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U.S. Supreme Court declines to rule whether social media feeds are free speech

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(The Center Square) – The U.S. Supreme Court declined to issue a ruling but unanimously vacated the judgments of and remanded a set of cases regarding social media moderation and algorithms back to federal appellate courts. The court also ordered lower courts to more closely examine the laws’ application beyond curated feeds and suggested they explore how the laws could still apply to other features, such as direct messaging.

Florida and Texas both passed laws limiting social media content moderation and algorithmic sorting — which the court says was in response to a feeling “feeds [were] skewed against politically conservative voices” — and requiring notification detailing exactly why any posts are in violation of content moderation rules. District courts, following suits by trade association NetChoice, issued injunctions against both, with the Eleventh Circuit Court upholding the injunction against Florida’s law, and the Fifth Circuit Court — which ruled social media companies are “common carriers” like mobile phone service providers that can’t discriminate — reversing the injunction against Texas’ law.

By remanding and vacating both the appellate courts’ decisions, the Supreme Court did not definitely rule on the matter, but suggested, especially with regard to the Fifth Circuit, how the lower courts should move forward this time around.

“This Court has many times held, in many contexts, that it is no job for government to decide what counts as the right balance of private expression—to “un-bias” what it thinks biased, rather than to leave such judgments to speakers and their audiences. That principle works for social-media platforms as it does for others,” wrote Justice Elena Kagan in the court’s opinion. “Contrary to what the Fifth Circuit thought, the current record indicates that the Texas law does regulate speech.”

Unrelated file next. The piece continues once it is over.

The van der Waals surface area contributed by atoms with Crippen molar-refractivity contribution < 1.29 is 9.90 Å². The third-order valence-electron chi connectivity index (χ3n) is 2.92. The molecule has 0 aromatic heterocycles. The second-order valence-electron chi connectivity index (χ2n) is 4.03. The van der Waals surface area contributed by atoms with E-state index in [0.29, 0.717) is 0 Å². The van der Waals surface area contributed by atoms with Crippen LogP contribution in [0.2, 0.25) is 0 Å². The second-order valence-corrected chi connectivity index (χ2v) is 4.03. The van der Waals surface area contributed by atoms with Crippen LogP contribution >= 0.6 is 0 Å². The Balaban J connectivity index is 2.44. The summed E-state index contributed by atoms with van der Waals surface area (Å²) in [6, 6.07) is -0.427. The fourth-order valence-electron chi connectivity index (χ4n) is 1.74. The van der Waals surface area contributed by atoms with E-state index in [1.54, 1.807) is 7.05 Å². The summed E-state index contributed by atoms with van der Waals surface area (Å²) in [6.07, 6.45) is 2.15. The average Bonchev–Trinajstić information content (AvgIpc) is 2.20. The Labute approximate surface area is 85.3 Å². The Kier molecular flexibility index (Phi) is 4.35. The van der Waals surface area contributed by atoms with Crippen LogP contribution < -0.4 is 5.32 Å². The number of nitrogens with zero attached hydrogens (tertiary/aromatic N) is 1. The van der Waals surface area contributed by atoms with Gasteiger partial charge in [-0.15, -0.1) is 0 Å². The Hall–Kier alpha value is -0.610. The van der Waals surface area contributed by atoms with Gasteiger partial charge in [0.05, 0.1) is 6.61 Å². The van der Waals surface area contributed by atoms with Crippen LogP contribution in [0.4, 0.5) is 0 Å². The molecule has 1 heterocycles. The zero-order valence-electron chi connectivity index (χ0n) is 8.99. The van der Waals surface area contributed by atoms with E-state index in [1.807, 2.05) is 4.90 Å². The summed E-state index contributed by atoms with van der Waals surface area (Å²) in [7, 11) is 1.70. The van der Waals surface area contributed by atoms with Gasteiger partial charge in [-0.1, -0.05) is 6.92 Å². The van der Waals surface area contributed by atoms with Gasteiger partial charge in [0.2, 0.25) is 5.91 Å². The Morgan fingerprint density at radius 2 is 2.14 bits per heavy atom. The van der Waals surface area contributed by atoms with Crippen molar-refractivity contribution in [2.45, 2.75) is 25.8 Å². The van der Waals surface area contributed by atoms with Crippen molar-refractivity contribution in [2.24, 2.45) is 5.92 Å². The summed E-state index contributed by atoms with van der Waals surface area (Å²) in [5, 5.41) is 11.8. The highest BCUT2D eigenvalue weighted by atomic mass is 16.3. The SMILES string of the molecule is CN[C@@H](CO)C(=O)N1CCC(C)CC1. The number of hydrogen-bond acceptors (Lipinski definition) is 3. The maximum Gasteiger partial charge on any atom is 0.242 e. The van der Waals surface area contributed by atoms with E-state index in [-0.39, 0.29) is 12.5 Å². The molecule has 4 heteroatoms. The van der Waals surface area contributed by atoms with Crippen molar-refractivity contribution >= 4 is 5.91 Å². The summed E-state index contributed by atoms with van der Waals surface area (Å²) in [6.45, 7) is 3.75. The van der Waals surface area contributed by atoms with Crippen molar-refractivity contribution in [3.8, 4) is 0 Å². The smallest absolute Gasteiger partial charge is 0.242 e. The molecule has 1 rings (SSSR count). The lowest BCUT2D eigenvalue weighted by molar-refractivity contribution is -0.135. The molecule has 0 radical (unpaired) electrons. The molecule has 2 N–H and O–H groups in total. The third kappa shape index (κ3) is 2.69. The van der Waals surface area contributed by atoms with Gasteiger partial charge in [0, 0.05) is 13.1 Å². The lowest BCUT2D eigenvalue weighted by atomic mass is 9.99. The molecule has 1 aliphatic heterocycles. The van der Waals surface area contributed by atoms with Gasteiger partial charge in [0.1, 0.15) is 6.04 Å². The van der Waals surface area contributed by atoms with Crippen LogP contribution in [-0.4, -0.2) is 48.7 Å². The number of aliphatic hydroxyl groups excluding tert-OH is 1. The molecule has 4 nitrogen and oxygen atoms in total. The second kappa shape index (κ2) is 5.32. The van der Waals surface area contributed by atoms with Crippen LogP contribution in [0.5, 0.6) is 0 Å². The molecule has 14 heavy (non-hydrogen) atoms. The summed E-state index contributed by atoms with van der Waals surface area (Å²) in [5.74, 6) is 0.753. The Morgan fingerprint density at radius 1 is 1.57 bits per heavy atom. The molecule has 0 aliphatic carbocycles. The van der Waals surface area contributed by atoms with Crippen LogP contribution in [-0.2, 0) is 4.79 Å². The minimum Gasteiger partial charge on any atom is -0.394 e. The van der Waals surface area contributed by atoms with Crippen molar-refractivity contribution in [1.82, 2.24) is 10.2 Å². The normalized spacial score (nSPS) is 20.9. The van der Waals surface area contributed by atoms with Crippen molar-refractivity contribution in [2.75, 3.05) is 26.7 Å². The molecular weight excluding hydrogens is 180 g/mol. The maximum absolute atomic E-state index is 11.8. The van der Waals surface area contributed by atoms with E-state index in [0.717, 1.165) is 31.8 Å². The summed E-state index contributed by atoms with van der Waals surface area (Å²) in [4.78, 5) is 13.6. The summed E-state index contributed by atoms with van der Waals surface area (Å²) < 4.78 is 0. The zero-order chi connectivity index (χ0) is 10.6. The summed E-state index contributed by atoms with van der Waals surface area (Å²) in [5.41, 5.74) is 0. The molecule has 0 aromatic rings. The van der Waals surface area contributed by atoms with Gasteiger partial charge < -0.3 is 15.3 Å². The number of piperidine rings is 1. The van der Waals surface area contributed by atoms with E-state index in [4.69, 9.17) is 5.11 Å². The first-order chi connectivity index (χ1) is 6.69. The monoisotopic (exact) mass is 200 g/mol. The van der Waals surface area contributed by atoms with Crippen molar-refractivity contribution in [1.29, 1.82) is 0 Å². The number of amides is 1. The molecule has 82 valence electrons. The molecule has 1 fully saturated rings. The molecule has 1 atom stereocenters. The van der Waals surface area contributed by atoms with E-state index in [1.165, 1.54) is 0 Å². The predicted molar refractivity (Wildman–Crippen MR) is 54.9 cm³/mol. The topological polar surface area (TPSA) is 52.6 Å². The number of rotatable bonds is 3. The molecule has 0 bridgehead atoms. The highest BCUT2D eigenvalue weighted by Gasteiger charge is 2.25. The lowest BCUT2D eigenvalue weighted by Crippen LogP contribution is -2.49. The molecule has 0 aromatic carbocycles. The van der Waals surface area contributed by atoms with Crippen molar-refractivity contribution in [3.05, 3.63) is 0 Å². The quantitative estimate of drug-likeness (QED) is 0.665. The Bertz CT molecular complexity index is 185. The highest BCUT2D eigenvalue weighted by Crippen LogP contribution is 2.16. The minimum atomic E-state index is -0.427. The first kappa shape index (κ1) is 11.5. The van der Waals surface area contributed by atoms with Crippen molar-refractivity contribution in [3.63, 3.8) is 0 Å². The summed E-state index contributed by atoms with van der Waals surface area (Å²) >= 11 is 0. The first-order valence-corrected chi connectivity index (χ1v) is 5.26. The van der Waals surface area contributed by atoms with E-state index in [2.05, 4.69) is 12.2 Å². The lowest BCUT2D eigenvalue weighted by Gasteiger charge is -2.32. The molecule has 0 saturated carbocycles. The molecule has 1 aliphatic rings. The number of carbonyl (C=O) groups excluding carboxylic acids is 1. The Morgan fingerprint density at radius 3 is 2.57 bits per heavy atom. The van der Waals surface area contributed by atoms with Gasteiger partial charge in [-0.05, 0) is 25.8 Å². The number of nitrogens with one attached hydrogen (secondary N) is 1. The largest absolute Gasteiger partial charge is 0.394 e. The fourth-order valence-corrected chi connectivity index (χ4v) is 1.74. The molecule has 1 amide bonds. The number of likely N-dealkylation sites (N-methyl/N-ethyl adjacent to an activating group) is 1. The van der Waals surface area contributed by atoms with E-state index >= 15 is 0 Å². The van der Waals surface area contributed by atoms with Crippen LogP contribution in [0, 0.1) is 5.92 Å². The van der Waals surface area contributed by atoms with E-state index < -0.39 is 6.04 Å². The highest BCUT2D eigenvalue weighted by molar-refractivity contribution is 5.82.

The court then went on to say the Fifth and Eleventh Circuit Courts should more broadly consider First Amendment implications of Florida and Texas rules in social media beyond the content feeds, such as in direct messaging or determining the order in which online reviews are shown to consumers.

“Curating a feed and transmitting direct messages, one might think, involve different levels of editorial choice, so that the one creates an expressive product and the other does not,” wrote Kagan. “If so, regulation of those diverse activities could well fall on different sides of the constitutional line.”

This means lower courts could expand consumers’ speech protections to less-curated products such as direct messages, but free speech legal experts say it’s unlikely.

“Having attended the oral argument in the NetChoice cases, I think the court was more really just trying to explore how regulations would apply to different functions,” said Robert Corn-Revere, chief counsel at the Foundation for Individual Rights and Expression. “Parsing out direct messages where the platform doesn’t have any involvement in the message from others could be used as part of that argument, but I don’t think you can reach that conclusion just from that one off-hand remark from Kagan.”

The cases now go back to the Fifth and Eleventh District Courts for new rulings under the Supreme Court’s instructions.

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